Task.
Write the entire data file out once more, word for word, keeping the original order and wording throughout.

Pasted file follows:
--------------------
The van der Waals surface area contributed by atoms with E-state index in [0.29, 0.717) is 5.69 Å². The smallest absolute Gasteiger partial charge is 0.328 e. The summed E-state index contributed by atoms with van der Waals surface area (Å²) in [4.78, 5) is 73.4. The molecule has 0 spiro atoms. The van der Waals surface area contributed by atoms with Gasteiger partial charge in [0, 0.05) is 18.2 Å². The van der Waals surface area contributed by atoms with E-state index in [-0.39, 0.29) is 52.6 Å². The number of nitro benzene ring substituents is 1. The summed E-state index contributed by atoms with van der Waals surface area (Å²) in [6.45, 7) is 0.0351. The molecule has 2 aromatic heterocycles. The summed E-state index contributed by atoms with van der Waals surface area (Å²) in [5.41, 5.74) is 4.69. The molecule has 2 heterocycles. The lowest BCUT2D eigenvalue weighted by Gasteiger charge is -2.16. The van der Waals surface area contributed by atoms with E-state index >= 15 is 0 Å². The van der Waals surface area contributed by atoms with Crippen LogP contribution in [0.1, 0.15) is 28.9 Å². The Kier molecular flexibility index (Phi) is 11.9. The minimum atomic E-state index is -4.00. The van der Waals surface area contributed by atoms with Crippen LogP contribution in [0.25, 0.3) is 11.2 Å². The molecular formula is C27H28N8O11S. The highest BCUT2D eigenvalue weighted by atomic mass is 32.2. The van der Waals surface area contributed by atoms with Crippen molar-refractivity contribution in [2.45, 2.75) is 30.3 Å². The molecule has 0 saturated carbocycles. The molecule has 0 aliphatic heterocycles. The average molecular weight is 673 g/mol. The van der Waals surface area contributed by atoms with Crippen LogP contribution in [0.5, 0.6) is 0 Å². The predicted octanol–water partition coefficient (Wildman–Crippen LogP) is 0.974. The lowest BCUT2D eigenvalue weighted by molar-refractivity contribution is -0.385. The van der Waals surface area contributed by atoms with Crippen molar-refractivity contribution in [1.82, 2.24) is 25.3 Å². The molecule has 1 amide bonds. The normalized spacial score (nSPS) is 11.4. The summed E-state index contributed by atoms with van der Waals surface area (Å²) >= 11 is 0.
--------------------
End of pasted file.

The van der Waals surface area contributed by atoms with E-state index in [0.29, 0.717) is 5.69 Å². The smallest absolute Gasteiger partial charge is 0.328 e. The summed E-state index contributed by atoms with van der Waals surface area (Å²) in [4.78, 5) is 73.4. The molecule has 0 spiro atoms. The van der Waals surface area contributed by atoms with Gasteiger partial charge in [0, 0.05) is 18.2 Å². The van der Waals surface area contributed by atoms with E-state index in [-0.39, 0.29) is 52.6 Å². The number of nitro benzene ring substituents is 1. The summed E-state index contributed by atoms with van der Waals surface area (Å²) in [6.45, 7) is 0.0351. The molecule has 2 aromatic heterocycles. The summed E-state index contributed by atoms with van der Waals surface area (Å²) in [5.41, 5.74) is 4.69. The molecule has 2 heterocycles. The lowest BCUT2D eigenvalue weighted by Gasteiger charge is -2.16. The van der Waals surface area contributed by atoms with E-state index >= 15 is 0 Å². The van der Waals surface area contributed by atoms with Crippen LogP contribution in [0.1, 0.15) is 28.9 Å². The Kier molecular flexibility index (Phi) is 11.9. The minimum atomic E-state index is -4.00. The van der Waals surface area contributed by atoms with Crippen LogP contribution in [0.25, 0.3) is 11.2 Å². The molecular formula is C27H28N8O11S. The highest BCUT2D eigenvalue weighted by atomic mass is 32.2. The van der Waals surface area contributed by atoms with Crippen molar-refractivity contribution in [2.45, 2.75) is 30.3 Å². The molecule has 0 saturated carbocycles. The molecule has 0 aliphatic heterocycles. The average molecular weight is 673 g/mol. The van der Waals surface area contributed by atoms with Crippen LogP contribution in [0.5, 0.6) is 0 Å². The predicted octanol–water partition coefficient (Wildman–Crippen LogP) is 0.974. The lowest BCUT2D eigenvalue weighted by molar-refractivity contribution is -0.385. The van der Waals surface area contributed by atoms with Crippen molar-refractivity contribution in [1.82, 2.24) is 25.3 Å². The molecule has 1 amide bonds. The normalized spacial score (nSPS) is 11.4. The summed E-state index contributed by atoms with van der Waals surface area (Å²) >= 11 is 0.